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In a slightly heated discussion on TDWTF a question arose about the size of varchar columns in a DB.

For example, take a field that contains the name of a person (just name, no surname). It's quite easy to see that it will not be very long. Most people have names with less than 10 characters, and few are those above 20. If you would make your column, say, varchar(50), it would definately hold all the names you would ever encounter.

However for most DBMS it makes no difference in size or speed whether you make a varchar(50) or a varchar(255).

So why do people try to make their columns as small as possible? I understand that in some case you might indeed want to place a limit on the length of the string, but mostly that's not so. And a wider margin will only be beneficial if there is a rare case of a person with an extremely long name.

Added: People want references to the statement about "no difference in size or speed". OK. Here they are:

For MSSQL: http://msdn.microsoft.com/en-us/library/ms176089.aspx

The storage size is the actual length of data entered + 2 bytes.

For MySQL: http://dev.mysql.com/doc/refman/5.1/en/storage-requirements.html

L + 1 bytes if column values require 0 – 255 bytes, L + 2 bytes if values may require more than 255 bytes

I cannot find documentation for Oracle and I have not worked with other DBMS. But I have no reason to believe it is any different there.

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I will love a reference to "However for most DBMS it makes no difference in size or speed whether you make a varchar(50) or a varchar(255)" – Umair Ahmed Aug 11 '09 at 16:36
It's not duplicate - this is a more general question, not only about MSSQL. – Vilx- Aug 11 '09 at 19:44
Falsehoods about names An acquaintance of mine can't book flights online because his name is too long for the system. He's from Thailand, where names are frequently more than 10 or even 20 chars. – Luke H Jul 3 '13 at 10:31
In case if someone wants a reference for Oracle, here is a quote from Database Concepts: For each row, Oracle Database stores each value in the column as a variable-length field... For example, assume you declare a column VARCHAR2 with a maximum size of 50 characters. In a single-byte character set, if only 10 characters are given for the VARCHAR2 column value in a particular row, the column in the row's row piece stores only the 10 characters (10 bytes), not 50. – default locale Jul 17 '14 at 12:00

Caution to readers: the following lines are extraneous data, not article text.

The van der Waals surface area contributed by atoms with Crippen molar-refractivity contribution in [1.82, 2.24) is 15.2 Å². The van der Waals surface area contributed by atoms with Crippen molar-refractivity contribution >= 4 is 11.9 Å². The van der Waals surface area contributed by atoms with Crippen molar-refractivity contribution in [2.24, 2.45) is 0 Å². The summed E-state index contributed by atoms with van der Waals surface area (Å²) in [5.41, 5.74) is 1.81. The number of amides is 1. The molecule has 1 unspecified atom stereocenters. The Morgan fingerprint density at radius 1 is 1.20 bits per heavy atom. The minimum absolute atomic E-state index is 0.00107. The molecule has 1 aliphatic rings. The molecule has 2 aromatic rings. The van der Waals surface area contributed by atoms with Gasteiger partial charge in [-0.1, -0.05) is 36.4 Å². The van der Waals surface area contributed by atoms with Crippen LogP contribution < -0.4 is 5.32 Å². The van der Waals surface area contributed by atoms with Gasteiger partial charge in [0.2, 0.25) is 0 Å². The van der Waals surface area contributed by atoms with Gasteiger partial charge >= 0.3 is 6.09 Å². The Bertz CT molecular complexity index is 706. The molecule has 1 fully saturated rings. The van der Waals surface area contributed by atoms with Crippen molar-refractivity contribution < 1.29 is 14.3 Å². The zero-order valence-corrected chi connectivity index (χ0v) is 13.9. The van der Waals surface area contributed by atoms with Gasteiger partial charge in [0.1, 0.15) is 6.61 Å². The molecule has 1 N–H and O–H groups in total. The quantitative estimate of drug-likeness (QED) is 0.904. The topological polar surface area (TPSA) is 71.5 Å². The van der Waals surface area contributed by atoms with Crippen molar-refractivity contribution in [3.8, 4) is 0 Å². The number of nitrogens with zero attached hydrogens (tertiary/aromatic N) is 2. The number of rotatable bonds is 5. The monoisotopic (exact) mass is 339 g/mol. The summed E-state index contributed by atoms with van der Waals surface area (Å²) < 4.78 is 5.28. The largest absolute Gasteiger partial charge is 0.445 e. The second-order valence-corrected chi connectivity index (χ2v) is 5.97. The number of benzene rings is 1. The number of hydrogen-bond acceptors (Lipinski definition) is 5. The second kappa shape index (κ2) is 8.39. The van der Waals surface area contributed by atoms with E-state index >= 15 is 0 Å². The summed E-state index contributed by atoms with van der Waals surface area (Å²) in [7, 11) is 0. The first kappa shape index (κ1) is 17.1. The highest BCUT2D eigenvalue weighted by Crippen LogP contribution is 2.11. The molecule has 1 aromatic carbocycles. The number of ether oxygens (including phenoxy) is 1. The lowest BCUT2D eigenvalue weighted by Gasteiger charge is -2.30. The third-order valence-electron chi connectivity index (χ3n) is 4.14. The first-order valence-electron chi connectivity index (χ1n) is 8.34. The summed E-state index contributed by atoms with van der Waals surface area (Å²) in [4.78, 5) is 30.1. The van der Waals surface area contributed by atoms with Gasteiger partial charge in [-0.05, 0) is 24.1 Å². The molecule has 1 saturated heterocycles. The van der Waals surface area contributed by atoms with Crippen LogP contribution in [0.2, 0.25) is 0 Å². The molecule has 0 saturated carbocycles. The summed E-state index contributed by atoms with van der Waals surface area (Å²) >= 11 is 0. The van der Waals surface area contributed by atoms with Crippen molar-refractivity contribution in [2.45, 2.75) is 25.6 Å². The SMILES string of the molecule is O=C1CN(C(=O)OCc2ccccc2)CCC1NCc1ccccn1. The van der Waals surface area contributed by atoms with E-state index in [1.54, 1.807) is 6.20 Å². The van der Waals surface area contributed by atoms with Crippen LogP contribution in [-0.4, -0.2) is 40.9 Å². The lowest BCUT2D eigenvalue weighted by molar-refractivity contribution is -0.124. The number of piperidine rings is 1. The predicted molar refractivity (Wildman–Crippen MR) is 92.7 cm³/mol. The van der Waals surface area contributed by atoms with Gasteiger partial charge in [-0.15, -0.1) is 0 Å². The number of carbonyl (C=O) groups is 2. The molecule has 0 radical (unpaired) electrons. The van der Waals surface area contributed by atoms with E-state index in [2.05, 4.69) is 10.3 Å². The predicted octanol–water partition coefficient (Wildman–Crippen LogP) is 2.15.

up vote 14 down vote accepted

I can only speak for Oracle. A VARCHAR2(50) and a VARCHAR2(255) take up exactly the same amount of space and perform identically, if you enter the value 'SMITH'.

However, the reason why it is generally not a good idea to go around declaring all your textual columns as VARCHAR2(4000) is that column length is, effectively, another constraint. And constraints are database implementation of business rules, so they are definitely something that should be defined on the database side of things.

As a for-example. You define a CHECK constraint on a column so that the values it can accept are only 'Y' and 'N'. That saves your application from having to deal with 'y' and 'n' or even '1' and '0'. The check constraint ensures your data conforms to expected standards. Your application code can then make valid assumptions about the nature of the data it has to deal with.

Column length definition is in the same boat. You declare something to be a VARCHAR2(10) because you don't want it accepting an entry of 'ABC123ZYX456' (for whatever reason!)

In Australia, I define STATE columns to be a varchar2(3) because I don't want people typing in 'New South Wales' or 'South Australia'. The column definition pretty much forces them to be entered as 'NSW' and 'SA'. In that sense, a VARCHAR2(3) is almost as much a check constraint as actually specifying a CHECK IN ('NSW','SA','VIC' etc) constraint.

In short, proper column lengths are a way of encoding business rules. They're another form of constraint. They bring all the advantages of constraints (and suffer from many of the same drawbacks). And they ensure, to a small extent, a degree of 'data cleanliness' that "proper" constraints help with, too.

I don't buy the argument, either, that it's best to stick these sorts of things in the client app because it's easier to change there. You have 20,000 people using an app, that's 20,000 updates. You have one database, that's one update. The 'easier to change the client app' argument, if true, would potentially mean the database just gets treated as a giant bit bucket with all the clever logic being handled in client code. It's a big discussion to have, but since all RDBMSes let you define constraints and so on in the database itself, it's pretty clear that there's at least a worthwhile case to be made that such fundamental logic belongs in the backend.